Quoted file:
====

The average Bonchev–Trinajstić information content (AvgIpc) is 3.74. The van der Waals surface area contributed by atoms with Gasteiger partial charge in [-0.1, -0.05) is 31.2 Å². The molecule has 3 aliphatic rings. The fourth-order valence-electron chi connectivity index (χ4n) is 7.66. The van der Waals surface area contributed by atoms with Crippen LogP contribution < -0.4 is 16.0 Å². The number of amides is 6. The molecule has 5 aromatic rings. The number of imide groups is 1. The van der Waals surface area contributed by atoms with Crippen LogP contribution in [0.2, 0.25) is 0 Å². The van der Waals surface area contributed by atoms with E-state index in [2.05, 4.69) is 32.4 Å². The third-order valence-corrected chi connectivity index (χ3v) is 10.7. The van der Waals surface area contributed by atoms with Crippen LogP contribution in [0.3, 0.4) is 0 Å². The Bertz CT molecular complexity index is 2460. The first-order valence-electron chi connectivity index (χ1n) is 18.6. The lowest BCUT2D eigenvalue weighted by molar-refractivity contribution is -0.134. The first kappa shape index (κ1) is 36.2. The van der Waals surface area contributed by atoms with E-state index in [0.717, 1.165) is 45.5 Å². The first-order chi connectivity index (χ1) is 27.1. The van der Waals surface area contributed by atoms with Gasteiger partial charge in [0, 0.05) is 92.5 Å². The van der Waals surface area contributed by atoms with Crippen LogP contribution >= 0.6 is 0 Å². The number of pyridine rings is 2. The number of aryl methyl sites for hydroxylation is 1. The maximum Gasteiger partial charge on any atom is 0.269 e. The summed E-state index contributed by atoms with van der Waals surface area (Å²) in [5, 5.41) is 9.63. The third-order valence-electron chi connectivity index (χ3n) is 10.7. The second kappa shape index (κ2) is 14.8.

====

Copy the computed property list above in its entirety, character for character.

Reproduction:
The average Bonchev–Trinajstić information content (AvgIpc) is 3.74. The van der Waals surface area contributed by atoms with Gasteiger partial charge in [-0.1, -0.05) is 31.2 Å². The molecule has 3 aliphatic rings. The fourth-order valence-electron chi connectivity index (χ4n) is 7.66. The van der Waals surface area contributed by atoms with Crippen LogP contribution < -0.4 is 16.0 Å². The number of amides is 6. The molecule has 5 aromatic rings. The number of imide groups is 1. The van der Waals surface area contributed by atoms with Crippen LogP contribution in [0.2, 0.25) is 0 Å². The van der Waals surface area contributed by atoms with E-state index in [2.05, 4.69) is 32.4 Å². The third-order valence-corrected chi connectivity index (χ3v) is 10.7. The van der Waals surface area contributed by atoms with Crippen LogP contribution in [0.3, 0.4) is 0 Å². The Bertz CT molecular complexity index is 2460. The first-order valence-electron chi connectivity index (χ1n) is 18.6. The lowest BCUT2D eigenvalue weighted by molar-refractivity contribution is -0.134. The first kappa shape index (κ1) is 36.2. The van der Waals surface area contributed by atoms with E-state index in [0.717, 1.165) is 45.5 Å². The first-order chi connectivity index (χ1) is 27.1. The van der Waals surface area contributed by atoms with Gasteiger partial charge in [0, 0.05) is 92.5 Å². The van der Waals surface area contributed by atoms with Crippen LogP contribution >= 0.6 is 0 Å². The number of pyridine rings is 2. The number of aryl methyl sites for hydroxylation is 1. The maximum Gasteiger partial charge on any atom is 0.269 e. The summed E-state index contributed by atoms with van der Waals surface area (Å²) in [5, 5.41) is 9.63. The third-order valence-electron chi connectivity index (χ3n) is 10.7. The second kappa shape index (κ2) is 14.8.